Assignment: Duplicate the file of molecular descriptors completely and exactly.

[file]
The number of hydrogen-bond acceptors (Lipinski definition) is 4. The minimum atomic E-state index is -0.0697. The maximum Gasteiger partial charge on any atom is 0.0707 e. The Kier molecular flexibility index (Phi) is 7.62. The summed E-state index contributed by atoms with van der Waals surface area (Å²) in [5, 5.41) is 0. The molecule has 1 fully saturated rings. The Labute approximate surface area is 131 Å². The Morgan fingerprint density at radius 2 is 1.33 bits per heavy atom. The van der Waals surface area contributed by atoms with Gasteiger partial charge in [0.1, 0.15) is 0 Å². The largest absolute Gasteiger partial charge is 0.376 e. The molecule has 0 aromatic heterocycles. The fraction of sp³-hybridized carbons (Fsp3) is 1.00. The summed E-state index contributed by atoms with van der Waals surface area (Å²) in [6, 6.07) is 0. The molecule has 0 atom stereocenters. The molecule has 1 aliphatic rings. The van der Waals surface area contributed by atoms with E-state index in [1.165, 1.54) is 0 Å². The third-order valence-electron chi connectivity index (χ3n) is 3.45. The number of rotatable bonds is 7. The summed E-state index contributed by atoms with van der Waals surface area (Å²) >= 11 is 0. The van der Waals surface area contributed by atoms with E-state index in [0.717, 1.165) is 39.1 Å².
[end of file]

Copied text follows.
The number of hydrogen-bond acceptors (Lipinski definition) is 4. The minimum atomic E-state index is -0.0697. The maximum Gasteiger partial charge on any atom is 0.0707 e. The Kier molecular flexibility index (Phi) is 7.62. The summed E-state index contributed by atoms with van der Waals surface area (Å²) in [5, 5.41) is 0. The molecule has 1 fully saturated rings. The Labute approximate surface area is 131 Å². The Morgan fingerprint density at radius 2 is 1.33 bits per heavy atom. The van der Waals surface area contributed by atoms with Gasteiger partial charge in [0.1, 0.15) is 0 Å². The largest absolute Gasteiger partial charge is 0.376 e. The molecule has 0 aromatic heterocycles. The fraction of sp³-hybridized carbons (Fsp3) is 1.00. The summed E-state index contributed by atoms with van der Waals surface area (Å²) in [6, 6.07) is 0. The molecule has 0 atom stereocenters. The molecule has 1 aliphatic rings. The van der Waals surface area contributed by atoms with E-state index in [1.165, 1.54) is 0 Å². The third-order valence-electron chi connectivity index (χ3n) is 3.45. The number of rotatable bonds is 7. The summed E-state index contributed by atoms with van der Waals surface area (Å²) >= 11 is 0. The van der Waals surface area contributed by atoms with E-state index in [0.717, 1.165) is 39.1 Å².